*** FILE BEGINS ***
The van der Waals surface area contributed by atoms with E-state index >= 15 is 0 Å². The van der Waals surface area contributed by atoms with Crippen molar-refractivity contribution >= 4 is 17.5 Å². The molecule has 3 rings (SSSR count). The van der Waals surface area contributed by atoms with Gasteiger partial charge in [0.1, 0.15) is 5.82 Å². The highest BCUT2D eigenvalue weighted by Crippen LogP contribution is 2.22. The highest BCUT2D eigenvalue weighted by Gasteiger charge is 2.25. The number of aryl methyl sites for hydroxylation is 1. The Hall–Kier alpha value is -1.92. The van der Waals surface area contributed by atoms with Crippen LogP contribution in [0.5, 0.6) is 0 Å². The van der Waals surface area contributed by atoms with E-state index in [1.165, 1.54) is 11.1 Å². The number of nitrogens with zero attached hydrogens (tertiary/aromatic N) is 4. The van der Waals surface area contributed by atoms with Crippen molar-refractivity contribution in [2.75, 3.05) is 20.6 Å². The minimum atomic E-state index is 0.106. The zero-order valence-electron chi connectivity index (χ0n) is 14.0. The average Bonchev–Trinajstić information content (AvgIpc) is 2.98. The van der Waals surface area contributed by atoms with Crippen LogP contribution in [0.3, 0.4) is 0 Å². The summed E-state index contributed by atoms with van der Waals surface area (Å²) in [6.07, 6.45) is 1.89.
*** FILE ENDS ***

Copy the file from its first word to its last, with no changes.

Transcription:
The van der Waals surface area contributed by atoms with E-state index >= 15 is 0 Å². The van der Waals surface area contributed by atoms with Crippen molar-refractivity contribution >= 4 is 17.5 Å². The molecule has 3 rings (SSSR count). The van der Waals surface area contributed by atoms with Gasteiger partial charge in [0.1, 0.15) is 5.82 Å². The highest BCUT2D eigenvalue weighted by Crippen LogP contribution is 2.22. The highest BCUT2D eigenvalue weighted by Gasteiger charge is 2.25. The number of aryl methyl sites for hydroxylation is 1. The Hall–Kier alpha value is -1.92. The van der Waals surface area contributed by atoms with Crippen LogP contribution in [0.5, 0.6) is 0 Å². The van der Waals surface area contributed by atoms with E-state index in [1.165, 1.54) is 11.1 Å². The number of nitrogens with zero attached hydrogens (tertiary/aromatic N) is 4. The van der Waals surface area contributed by atoms with Crippen molar-refractivity contribution in [2.75, 3.05) is 20.6 Å². The minimum atomic E-state index is 0.106. The zero-order valence-electron chi connectivity index (χ0n) is 14.0. The average Bonchev–Trinajstić information content (AvgIpc) is 2.98. The van der Waals surface area contributed by atoms with Crippen LogP contribution in [0.3, 0.4) is 0 Å². The summed E-state index contributed by atoms with van der Waals surface area (Å²) in [6.07, 6.45) is 1.89.